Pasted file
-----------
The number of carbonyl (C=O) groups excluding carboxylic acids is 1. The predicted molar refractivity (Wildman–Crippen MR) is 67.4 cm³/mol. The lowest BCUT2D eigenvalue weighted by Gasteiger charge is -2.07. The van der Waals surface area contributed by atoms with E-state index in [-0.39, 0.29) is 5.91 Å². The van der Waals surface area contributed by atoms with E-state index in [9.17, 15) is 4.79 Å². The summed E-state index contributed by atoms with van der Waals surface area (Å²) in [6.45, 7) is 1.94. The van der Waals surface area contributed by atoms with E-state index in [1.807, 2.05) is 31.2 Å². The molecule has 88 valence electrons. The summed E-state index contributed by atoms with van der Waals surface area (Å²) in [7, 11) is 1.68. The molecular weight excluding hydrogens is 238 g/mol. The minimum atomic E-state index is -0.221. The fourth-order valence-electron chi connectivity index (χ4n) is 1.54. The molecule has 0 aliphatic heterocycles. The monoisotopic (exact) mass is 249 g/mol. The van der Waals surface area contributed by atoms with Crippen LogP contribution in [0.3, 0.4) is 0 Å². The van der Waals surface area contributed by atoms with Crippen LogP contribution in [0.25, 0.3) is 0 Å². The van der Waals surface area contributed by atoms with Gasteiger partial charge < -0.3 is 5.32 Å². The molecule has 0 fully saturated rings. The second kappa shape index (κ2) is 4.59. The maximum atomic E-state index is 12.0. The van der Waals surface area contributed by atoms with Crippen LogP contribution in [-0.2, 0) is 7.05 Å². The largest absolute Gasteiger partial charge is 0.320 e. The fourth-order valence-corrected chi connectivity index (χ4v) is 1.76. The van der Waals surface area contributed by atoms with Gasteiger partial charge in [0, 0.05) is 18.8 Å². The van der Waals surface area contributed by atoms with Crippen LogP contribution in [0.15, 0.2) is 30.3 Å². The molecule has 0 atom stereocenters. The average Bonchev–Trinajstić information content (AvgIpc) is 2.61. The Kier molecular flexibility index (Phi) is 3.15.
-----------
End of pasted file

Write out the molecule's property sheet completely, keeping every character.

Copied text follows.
The number of carbonyl (C=O) groups excluding carboxylic acids is 1. The predicted molar refractivity (Wildman–Crippen MR) is 67.4 cm³/mol. The lowest BCUT2D eigenvalue weighted by Gasteiger charge is -2.07. The van der Waals surface area contributed by atoms with E-state index in [-0.39, 0.29) is 5.91 Å². The van der Waals surface area contributed by atoms with E-state index in [9.17, 15) is 4.79 Å². The summed E-state index contributed by atoms with van der Waals surface area (Å²) in [6.45, 7) is 1.94. The van der Waals surface area contributed by atoms with E-state index in [1.807, 2.05) is 31.2 Å². The molecule has 88 valence electrons. The summed E-state index contributed by atoms with van der Waals surface area (Å²) in [7, 11) is 1.68. The molecular weight excluding hydrogens is 238 g/mol. The minimum atomic E-state index is -0.221. The fourth-order valence-electron chi connectivity index (χ4n) is 1.54. The molecule has 0 aliphatic heterocycles. The monoisotopic (exact) mass is 249 g/mol. The van der Waals surface area contributed by atoms with Crippen LogP contribution in [0.3, 0.4) is 0 Å². The van der Waals surface area contributed by atoms with Crippen LogP contribution in [0.25, 0.3) is 0 Å². The van der Waals surface area contributed by atoms with Gasteiger partial charge < -0.3 is 5.32 Å². The molecule has 0 fully saturated rings. The second kappa shape index (κ2) is 4.59. The maximum atomic E-state index is 12.0. The van der Waals surface area contributed by atoms with Crippen LogP contribution in [-0.2, 0) is 7.05 Å². The largest absolute Gasteiger partial charge is 0.320 e. The fourth-order valence-corrected chi connectivity index (χ4v) is 1.76. The van der Waals surface area contributed by atoms with Gasteiger partial charge in [0, 0.05) is 18.8 Å². The van der Waals surface area contributed by atoms with Crippen LogP contribution in [0.15, 0.2) is 30.3 Å². The molecule has 0 atom stereocenters. The average Bonchev–Trinajstić information content (AvgIpc) is 2.61. The Kier molecular flexibility index (Phi) is 3.15.